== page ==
Democrats and Republicans found little common ground Wednesday as Congress kicked off the first major gun-control debate in years, showing last month's school shooting rampage in Connecticut left emotional scars but has not broken the gridlock that has doomed gun legislation for two decades.
The Senate Judiciary Committee held the first hearing since the Sandy Hook Elementary School shooting with a surprise appearance by former Rep. Gabrielle Giffords, who was wounded in a shooting at one of her outdoor town-hall meetings in 2011 and who, along with her husband, now pushes for stricter gun controls. They asked Congress to pass legislation requiring universal background checks on all purchases and to place limits on high-capacity ammunition magazines.
"We must do something," Ms. Giffords said in a halting voice, a result of injuries suffered in the shooting. "It will be hard, but the time is now. You must act. Be bold. Be courageous. Americans are counting on you."
But just as impassioned was the plea by Gayle Trotter, a lawyer and senior fellow at the Independent Women's Forum, who said those high-capacity magazines allow women to defend themselves and their families.
"You are not a young mother who has a young child with her," she said in an exchange with Sen. Sheldon Whitehouse, Rhode Island Democrat. "And I am passionate about this position because you cannot understand. You are not a woman stuck in her house having to defend her children, not able to leave her child, not able to go seek safety, on the phone with 9-1-1, and she cannot get the police there fast enough to protect her child."
Prodded by the shooting at Sandy Hook, where a gunman killed 20 schoolchildren and six adults before taking his own life, Congress is debating broad gun controls for the first time in years.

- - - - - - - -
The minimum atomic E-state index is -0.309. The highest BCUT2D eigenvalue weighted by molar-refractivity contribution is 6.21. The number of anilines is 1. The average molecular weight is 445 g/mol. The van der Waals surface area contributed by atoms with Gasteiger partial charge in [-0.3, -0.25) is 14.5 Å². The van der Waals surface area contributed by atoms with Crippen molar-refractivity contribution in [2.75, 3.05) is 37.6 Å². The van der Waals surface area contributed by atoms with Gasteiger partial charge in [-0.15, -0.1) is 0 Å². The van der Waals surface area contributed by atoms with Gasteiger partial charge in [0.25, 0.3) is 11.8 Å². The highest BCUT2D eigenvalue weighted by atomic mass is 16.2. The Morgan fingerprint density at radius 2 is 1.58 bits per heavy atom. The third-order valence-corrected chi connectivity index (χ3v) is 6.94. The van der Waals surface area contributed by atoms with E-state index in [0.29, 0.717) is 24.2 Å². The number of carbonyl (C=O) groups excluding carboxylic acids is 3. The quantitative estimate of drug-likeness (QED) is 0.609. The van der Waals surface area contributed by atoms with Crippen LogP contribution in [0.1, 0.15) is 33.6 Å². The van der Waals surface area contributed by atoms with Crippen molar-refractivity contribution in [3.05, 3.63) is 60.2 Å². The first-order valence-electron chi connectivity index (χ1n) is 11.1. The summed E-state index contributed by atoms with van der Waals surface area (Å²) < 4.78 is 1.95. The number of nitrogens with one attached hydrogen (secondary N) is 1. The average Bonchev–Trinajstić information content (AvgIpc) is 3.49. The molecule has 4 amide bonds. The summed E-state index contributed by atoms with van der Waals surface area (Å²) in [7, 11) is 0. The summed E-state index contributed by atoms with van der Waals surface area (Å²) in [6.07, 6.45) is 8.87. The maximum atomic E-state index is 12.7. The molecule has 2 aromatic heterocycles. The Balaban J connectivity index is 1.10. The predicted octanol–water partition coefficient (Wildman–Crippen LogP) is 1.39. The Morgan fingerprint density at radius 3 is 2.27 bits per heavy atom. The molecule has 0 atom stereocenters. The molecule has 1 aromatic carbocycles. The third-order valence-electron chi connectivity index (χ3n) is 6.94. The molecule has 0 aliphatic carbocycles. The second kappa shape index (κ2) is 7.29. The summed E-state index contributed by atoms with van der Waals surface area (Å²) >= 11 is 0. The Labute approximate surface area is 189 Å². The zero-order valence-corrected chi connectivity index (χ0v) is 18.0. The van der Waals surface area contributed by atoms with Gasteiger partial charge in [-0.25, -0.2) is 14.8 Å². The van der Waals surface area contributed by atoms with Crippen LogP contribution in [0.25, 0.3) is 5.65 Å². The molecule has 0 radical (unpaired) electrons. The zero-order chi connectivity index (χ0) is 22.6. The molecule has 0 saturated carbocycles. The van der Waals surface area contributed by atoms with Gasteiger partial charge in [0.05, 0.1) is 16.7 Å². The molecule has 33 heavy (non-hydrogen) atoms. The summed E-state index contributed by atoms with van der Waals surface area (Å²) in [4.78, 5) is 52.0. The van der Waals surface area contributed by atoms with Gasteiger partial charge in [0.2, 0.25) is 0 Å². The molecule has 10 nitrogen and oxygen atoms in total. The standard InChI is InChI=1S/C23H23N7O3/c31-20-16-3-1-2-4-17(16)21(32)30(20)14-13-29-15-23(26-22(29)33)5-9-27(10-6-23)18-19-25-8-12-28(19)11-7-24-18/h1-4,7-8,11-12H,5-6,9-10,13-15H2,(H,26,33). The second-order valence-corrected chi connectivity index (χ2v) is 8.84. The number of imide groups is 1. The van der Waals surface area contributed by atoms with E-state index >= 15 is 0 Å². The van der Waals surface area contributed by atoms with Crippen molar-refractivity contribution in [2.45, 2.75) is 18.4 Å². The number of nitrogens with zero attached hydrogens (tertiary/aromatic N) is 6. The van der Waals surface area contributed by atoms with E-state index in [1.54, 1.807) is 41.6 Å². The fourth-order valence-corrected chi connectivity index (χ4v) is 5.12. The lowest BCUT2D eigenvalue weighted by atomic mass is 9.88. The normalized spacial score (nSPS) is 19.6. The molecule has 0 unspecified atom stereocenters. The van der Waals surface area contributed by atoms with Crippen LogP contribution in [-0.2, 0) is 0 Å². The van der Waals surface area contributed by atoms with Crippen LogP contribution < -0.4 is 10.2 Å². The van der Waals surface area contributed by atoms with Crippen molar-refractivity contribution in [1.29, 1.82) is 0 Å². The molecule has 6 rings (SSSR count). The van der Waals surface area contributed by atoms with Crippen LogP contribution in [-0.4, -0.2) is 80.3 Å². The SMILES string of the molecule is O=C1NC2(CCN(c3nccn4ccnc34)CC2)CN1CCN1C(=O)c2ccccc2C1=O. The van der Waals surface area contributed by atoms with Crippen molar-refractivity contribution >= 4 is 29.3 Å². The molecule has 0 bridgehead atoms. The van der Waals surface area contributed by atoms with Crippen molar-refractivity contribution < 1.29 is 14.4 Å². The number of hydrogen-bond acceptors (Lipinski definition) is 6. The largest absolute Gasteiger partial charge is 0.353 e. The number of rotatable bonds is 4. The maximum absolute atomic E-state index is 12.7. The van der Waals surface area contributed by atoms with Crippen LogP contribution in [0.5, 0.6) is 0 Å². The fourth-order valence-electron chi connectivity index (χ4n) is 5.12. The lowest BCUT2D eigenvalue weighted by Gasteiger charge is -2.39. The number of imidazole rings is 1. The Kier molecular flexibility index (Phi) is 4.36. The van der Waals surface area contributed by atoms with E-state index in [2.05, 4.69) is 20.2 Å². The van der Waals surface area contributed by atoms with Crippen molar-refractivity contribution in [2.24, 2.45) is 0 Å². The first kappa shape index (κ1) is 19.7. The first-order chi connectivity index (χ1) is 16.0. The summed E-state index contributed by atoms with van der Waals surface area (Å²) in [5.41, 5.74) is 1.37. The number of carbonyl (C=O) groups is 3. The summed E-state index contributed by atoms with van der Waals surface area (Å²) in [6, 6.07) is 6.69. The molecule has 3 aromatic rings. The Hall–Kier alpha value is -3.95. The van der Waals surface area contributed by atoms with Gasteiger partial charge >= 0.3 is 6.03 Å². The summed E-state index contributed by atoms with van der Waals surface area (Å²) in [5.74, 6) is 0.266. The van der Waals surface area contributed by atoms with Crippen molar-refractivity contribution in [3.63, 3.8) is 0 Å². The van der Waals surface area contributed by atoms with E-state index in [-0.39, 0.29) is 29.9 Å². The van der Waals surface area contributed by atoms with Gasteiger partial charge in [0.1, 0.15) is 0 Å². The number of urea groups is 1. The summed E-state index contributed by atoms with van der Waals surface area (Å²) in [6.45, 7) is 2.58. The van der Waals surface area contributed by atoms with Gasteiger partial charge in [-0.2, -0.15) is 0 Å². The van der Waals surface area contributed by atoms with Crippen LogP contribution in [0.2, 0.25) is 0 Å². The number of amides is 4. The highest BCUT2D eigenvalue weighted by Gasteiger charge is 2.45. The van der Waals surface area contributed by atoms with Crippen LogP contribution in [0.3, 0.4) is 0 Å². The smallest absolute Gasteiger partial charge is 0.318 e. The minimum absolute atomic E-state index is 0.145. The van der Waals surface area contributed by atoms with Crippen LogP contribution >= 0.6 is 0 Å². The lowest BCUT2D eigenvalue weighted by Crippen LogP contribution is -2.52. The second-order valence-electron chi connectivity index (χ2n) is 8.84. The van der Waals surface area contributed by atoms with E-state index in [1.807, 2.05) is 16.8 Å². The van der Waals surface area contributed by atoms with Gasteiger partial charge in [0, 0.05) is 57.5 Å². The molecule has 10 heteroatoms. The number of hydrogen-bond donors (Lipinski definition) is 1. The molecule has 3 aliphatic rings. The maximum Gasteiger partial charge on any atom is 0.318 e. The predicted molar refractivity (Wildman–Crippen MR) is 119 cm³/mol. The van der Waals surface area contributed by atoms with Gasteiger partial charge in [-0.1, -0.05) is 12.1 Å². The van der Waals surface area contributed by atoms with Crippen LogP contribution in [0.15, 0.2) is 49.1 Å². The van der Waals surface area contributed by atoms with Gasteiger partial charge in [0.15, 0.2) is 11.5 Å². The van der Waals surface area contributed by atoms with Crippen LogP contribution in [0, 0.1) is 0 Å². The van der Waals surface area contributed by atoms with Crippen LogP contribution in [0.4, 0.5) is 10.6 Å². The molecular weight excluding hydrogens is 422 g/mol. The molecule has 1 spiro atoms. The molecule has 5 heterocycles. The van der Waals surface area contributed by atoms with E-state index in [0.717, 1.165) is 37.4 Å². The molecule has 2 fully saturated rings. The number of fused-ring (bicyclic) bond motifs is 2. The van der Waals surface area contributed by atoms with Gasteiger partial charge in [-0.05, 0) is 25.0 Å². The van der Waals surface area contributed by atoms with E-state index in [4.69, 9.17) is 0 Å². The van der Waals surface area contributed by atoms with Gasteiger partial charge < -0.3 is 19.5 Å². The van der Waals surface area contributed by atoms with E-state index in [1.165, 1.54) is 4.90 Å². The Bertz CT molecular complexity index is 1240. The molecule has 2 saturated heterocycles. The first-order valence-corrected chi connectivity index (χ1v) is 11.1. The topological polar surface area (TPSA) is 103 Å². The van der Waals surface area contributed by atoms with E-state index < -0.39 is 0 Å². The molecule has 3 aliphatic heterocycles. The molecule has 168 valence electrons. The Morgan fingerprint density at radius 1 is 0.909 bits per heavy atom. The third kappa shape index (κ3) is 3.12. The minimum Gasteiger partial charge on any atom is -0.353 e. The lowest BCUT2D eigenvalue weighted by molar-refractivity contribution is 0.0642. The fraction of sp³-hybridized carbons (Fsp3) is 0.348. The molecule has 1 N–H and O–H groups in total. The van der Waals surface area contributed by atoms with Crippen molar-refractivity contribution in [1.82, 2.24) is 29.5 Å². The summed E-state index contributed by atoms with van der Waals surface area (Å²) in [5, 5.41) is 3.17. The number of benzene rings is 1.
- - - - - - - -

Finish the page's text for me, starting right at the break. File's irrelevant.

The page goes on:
President Obama has called for Congress to enact universal background checks, add mental health records to the national instant check system, ban military-style semi-automatic rifles and limit the size of magazines.
Democratic leaders have vowed to move legislation through the Senate, though they still are trying to figure out how far they can go.
"Previous measures to close the gun show loophole or to improve the background-check system have been bipartisan," Sen. Patrick J. Leahy, Vermont Democrat and Judiciary Committee chairman, said in his opening remarks. "I hope in this new Congress, further improvements will also become bipartisan."
But Sen. Charles E. Grassley, Iowa Republican and the ranking member of the panel, said the last time Congress tried gun restrictions, with the 1994 assault-weapons ban, it didn't stop the 1999 Columbine High School shooting in Littleton, Colo. That ban expired in 2004, and scholars said renewing it would not curb gun violence, he said.
"I also question limitations on magazine capacity," Mr. Grassley said. "Those can be circumvented by carrying multiple guns, as many killers have done. We hear that no one needs to carry larger magazines than those that hunters use to shoot deer. But an attacking criminal, unlike a deer, shoots back."
The four-hour hearing began with the dramatic appearance of Ms. Giffords, who delivered a short statement as she sat next to her husband, retired astronaut Mark Kelly.
After his wife left, Mr. Kelly made forceful arguments to change the laws, saying that if magazines had been limited to 10 rounds, 9-year-old Christina Taylor-Green, who was fatally shot at the town hall in Tucson, Ariz., in 2011, would be alive.